Before the United States became a nation, the thirteen original states were still colonies of England, and taxation became a major sticking point.
In fairness to England, the primary purpose for raising taxes was to pay down debt incurred as a part of the French and Indian war (known as the ‘Seven Years War’ in Europe), and the bulk of the fighting had occurred where, as England viewed it, English blood had been shed to protect the American colonies. To England, it only made sense that the American colonies pay for that war.
The colonists had a different perspective, and particularly in Massachusetts.
Massachusetts paid for their part in the war as kind of a pay-as-you-go thing, footing the bill for the British Army in Massachusetts, as well as for the Massachusetts Provincials, over time, as the war was fought.
The Seven Years War was not fought in Massachusetts, and the British did not consider what Massachusetts had paid toward the war, to be in any way sufficient. The British accordingly raised taxes on Massachusetts, just as they did on the rest of the American colonies, and it is for this reason that the revolution started in Massachusetts, rather than some other colony – all of which were upset about British taxes.
It wasn’t just the increased taxes that the people of Massachusetts resented. Even more so, the people of Massachusetts resented the fact that the British Parliament was imposing taxes, when the people of Massachusetts (and the rest of the colonies) had no representation in that Parliament. People like Sam Adams argued that raising taxes on the colonies could flood England with colonial wealth, without the people in England (the only people who could vote) having to pay higher taxes themselves. In other words, the people of England had every incentive to tax as much money from the colonies as humanly possible – while the people in the colonies had no say in the matter.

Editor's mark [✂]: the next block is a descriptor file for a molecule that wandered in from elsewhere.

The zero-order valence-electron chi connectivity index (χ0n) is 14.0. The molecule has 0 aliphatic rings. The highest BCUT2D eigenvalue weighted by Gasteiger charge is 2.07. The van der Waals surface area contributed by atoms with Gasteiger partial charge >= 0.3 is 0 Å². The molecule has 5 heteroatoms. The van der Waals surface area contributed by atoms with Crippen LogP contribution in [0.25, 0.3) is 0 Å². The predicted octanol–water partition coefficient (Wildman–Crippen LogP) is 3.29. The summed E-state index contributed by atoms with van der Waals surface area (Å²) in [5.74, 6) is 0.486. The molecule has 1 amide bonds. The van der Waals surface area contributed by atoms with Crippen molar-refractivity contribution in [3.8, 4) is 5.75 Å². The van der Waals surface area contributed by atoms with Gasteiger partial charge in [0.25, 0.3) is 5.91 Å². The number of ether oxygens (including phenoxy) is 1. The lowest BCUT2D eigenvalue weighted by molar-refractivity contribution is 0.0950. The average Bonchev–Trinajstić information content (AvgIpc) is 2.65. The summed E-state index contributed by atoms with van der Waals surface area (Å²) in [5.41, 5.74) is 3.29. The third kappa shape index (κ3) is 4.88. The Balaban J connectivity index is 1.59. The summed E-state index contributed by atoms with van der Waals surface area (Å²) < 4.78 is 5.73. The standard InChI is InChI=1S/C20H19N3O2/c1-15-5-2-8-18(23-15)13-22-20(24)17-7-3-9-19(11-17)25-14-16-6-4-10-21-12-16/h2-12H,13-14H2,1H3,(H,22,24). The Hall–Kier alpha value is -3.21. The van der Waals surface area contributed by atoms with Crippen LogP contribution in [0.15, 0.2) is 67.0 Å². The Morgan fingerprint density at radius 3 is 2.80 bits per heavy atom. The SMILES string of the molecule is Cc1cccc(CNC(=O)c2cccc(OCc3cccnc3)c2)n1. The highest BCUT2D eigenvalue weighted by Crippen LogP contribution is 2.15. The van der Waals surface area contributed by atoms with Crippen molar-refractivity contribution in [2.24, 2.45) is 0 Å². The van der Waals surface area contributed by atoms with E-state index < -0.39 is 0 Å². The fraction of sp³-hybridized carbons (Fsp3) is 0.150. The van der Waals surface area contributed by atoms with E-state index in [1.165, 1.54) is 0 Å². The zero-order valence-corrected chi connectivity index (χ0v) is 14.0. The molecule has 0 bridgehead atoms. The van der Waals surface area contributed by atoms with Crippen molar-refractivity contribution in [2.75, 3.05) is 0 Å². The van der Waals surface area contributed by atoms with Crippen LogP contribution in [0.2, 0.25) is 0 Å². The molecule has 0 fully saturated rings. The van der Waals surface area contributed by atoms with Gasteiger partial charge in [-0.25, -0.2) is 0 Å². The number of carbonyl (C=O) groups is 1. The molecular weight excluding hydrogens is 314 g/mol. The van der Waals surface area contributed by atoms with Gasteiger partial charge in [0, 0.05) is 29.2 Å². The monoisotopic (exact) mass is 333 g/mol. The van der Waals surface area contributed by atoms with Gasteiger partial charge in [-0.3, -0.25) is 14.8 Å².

“Representation without taxation” became a rallying cry for the American colonies, in their call for independence.
Flash forward about 235 years, and Mitt Romney noted that 47% of all Americans paid no federal income tax.
A few years later, Donald Trump reduced tax rates on the American people, and he did it across the board. It should not take a rocket scientist to note that lowering tax rates benefits those who pay taxes more than those who do not, but what is lost on a great many people is that lowering tax rates also reduces the number of people, as a percent of the population, who pay taxes.
Going back at least as far as Reagan, Republicans have generally wanted to lower tax rates on everyone, whereas Democrats have only wanted to raise taxes on ‘the rich’. Because of this, Republican tax cuts tend to reduce the percentage of people who pay income taxes, while Democratic tax hikes tend to be confined only to those the Republicans have not already excluded from taxation.
There is some dispute over how accurate Romney’s 47% number was, and it turns out that there are a number of ways to measure how many Americans pay income taxes. If we count all Americans, including children and retirees, then the percent of Americans who pay no taxes is much higher than 47%, and particularly if we include people in the country illegally. If we count households, we get a different number entirely. If we count households with at least one worker, we get a different number still, and if we only count workers, we get yet another number.
If we look only at those who work – and use individuals rather than households – we get 44.4% in 2018 (the most recent year for which such numbers are available), and that is the number I’m going to use for the math I’m about to do (all numbers coming from that link).